It is said that Tit-for-Tat retaliation teaches small children both reciprocity and empathy; the mirroring of the action enables the perpetrator to understand what it feels like to be the victim, and even if he never makes that leap, he will learn about reactions and consequences. Children have a natural sense of justice and will therefore come to understand the limits of acceptable aggression – unless deluded adults intervene in the process to prevent the children themselves teaching one another the requisite lessons. Of course, this learning will initially be resisted, via the anti-Kantian reasoning typical of Libertarians and small children (but I repeat myself), namely, “But it doesn’t apply to me”; the well-adjusted members of society are the ones who have had this notion hammered out of them in the playground.

Might this socialisation process also apply to whole nations? The Germans once had a taste for military glory, imperial adventures and genocide, but through Tit-for-Tat were thoroughly cured. The Japanese likewise. Or does American moral infantilism go much deeper than German and Japanese militarism? After all, for almost all of its history the island nation minded its own business and wanted nothing more than to be left alone, so that the Greater East Asia Co-Prosperity Sphere was ultimately an answer to Commodore Perry. The Germans were long known as a nation of philosophers, musicians and clock-makers, and their period of insanity from Bismarck to Hitler lasted less than a century. It is now more than a hundred years since the Americans inaugurated their overseas empire by slaughtering three million Filipinos who wanted freedom; before that was the Indian genocide and chattel slavery, all the way back to the colonial period. The Americans, therefore, have never really had a period of inoffensiveness, because no one ever helped to socialise them.

Given that about half of the American population failed to “get” Vietnam, it is perhaps not surprising that the main explanation of 911 was “They hate our freedom”. (Waaaah!!! They hit me for no reason!!! They’re just mean!) If the Tit-for-Tat needs to be more or less proportional to work properly, then the moral infantilism of the USA would need to be educated by a retaliation that is in keeping with its own deeds. And in that context, the attacks of 911 were pinpricks. The overthrows of elected governments, the vicious military dictatorships, the drowning in blood of popular movements for national or social liberation, the unleashing of death squads on trade unionists, democrats, liberals, human-rights activists and ecologists, the torture centres, the proxy wars, the aerial bombing, the destruction of social infrastructure, the dispossession of peoples, the economic exploitation and environmental degradation, the napalm, the defoliants and the depleted uranium – in a hypothetical spirit of Tit-for-Tat, all this could be visited on the Americans themselves. A propaganda machine of equal effectiveness with the Americans’ own could then portray this to the rest of the world not only as right, proper and necessary, but also as conducive to Motherhood and Tortillas. Radicals have calculated the body-count of American policy since 1945 as around 50 million. Should the Tit-For-Tat slogan therefore be, “Tell me when we reach 50 million”?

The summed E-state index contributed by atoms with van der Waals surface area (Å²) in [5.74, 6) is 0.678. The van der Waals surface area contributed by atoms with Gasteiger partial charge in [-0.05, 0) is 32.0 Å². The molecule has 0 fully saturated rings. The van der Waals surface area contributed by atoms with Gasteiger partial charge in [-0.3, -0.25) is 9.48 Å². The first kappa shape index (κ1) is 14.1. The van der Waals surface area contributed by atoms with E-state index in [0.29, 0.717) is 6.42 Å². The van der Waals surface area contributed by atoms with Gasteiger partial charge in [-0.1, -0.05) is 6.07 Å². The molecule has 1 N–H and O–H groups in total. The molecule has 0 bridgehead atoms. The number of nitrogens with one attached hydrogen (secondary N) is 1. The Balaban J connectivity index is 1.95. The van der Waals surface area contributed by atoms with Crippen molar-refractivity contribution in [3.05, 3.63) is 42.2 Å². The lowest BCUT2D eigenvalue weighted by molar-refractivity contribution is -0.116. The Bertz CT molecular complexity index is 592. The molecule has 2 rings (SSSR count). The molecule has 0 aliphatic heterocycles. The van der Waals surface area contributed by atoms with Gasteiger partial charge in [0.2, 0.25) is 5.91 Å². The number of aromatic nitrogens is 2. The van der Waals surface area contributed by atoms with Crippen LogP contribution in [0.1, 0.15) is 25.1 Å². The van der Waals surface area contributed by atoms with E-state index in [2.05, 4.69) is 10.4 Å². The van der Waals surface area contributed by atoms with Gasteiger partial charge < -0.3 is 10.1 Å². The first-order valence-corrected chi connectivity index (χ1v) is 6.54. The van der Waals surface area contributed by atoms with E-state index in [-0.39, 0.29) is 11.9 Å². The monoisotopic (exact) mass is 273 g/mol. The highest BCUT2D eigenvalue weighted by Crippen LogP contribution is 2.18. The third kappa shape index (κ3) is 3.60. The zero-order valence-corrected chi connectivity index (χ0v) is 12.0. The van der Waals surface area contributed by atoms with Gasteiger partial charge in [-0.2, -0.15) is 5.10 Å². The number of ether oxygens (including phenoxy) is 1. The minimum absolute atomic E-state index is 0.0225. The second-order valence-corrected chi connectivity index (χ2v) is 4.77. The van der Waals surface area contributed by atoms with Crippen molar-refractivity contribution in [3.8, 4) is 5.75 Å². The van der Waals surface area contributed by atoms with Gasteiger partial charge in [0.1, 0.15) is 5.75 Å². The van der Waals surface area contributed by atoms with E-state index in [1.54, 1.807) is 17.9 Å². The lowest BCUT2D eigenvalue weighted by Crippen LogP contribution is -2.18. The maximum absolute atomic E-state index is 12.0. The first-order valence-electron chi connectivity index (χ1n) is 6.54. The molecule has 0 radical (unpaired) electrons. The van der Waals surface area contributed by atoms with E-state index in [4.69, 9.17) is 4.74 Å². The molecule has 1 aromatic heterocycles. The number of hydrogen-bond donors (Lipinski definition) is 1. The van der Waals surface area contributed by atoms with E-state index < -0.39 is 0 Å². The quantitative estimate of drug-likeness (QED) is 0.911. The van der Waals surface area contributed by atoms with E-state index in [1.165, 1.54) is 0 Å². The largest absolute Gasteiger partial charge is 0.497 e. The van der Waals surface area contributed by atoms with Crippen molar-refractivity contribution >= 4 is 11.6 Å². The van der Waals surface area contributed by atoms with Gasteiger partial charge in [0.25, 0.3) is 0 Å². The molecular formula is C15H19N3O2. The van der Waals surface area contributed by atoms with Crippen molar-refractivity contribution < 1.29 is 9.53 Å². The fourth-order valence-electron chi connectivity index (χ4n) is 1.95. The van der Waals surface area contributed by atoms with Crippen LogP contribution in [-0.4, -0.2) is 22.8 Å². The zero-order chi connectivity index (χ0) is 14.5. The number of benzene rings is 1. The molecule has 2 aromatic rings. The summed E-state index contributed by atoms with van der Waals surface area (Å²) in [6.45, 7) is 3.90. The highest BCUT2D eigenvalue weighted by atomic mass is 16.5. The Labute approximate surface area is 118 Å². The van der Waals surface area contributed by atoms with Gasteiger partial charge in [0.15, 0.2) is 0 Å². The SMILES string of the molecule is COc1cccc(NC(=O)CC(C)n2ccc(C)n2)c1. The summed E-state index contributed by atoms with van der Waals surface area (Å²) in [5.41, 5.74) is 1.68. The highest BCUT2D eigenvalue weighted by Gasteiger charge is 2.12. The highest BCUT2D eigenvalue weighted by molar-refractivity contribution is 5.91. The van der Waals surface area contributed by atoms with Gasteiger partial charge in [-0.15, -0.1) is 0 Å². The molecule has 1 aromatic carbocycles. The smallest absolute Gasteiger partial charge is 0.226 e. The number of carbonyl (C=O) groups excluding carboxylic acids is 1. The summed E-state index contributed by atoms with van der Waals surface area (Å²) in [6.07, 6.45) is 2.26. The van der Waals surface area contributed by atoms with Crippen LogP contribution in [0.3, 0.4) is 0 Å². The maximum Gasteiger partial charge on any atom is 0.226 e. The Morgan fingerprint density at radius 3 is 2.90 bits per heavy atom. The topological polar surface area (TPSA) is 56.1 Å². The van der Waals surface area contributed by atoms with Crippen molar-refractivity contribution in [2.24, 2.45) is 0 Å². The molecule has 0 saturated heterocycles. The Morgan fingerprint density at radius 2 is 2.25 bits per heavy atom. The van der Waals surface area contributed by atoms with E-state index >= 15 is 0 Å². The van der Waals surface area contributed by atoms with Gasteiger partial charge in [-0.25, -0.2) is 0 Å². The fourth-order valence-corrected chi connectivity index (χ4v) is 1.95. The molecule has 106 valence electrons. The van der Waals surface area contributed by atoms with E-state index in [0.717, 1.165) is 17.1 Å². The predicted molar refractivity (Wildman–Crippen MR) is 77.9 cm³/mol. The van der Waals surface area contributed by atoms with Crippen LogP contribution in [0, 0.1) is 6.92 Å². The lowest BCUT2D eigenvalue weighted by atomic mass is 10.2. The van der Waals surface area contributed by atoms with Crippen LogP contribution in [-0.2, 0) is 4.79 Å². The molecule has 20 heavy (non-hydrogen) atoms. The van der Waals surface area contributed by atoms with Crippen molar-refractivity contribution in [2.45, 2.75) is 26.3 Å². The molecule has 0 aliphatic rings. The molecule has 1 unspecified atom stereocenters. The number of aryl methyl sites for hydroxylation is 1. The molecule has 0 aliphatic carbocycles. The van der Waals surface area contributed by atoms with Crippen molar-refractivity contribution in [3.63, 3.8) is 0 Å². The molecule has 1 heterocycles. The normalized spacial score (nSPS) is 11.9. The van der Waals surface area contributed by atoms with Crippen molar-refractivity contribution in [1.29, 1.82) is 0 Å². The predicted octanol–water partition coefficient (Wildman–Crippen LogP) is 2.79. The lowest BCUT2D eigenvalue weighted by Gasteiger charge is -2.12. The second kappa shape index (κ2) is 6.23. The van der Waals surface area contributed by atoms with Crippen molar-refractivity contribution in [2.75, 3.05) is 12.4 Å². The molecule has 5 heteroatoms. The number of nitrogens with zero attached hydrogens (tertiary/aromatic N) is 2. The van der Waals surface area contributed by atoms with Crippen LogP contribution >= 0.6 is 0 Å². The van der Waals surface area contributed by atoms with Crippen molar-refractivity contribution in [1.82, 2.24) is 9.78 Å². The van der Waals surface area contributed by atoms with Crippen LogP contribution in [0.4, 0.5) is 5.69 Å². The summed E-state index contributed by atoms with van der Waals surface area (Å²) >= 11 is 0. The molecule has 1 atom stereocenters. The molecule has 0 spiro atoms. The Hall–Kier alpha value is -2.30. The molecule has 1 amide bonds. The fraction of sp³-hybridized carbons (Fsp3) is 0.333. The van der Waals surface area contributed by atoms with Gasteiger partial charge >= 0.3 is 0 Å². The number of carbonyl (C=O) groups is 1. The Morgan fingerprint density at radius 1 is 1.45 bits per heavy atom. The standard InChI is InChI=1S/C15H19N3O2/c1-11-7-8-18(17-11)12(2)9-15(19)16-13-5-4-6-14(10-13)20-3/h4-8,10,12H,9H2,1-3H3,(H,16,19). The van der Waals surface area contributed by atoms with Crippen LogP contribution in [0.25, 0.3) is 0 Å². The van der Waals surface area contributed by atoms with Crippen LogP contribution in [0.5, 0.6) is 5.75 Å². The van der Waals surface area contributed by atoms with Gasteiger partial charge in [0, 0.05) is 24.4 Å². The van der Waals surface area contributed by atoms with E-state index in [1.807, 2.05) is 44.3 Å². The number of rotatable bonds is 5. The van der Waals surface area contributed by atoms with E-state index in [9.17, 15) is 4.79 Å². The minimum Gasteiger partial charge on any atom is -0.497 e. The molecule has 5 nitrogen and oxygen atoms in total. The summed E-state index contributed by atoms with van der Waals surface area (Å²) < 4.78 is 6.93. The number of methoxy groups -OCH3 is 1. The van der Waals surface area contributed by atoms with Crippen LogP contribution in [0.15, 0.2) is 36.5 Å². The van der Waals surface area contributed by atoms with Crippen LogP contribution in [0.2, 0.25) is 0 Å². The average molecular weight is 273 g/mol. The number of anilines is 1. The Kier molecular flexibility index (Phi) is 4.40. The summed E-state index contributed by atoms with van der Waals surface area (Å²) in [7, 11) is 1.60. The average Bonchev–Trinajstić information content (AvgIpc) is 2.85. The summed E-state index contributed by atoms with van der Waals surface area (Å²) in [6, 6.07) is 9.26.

Posted on March 9, 2017 at 19:39 by Hugo Grinebiter · Permalink
In: RESISTANCE IS FUTILE!, Some Modest Proposals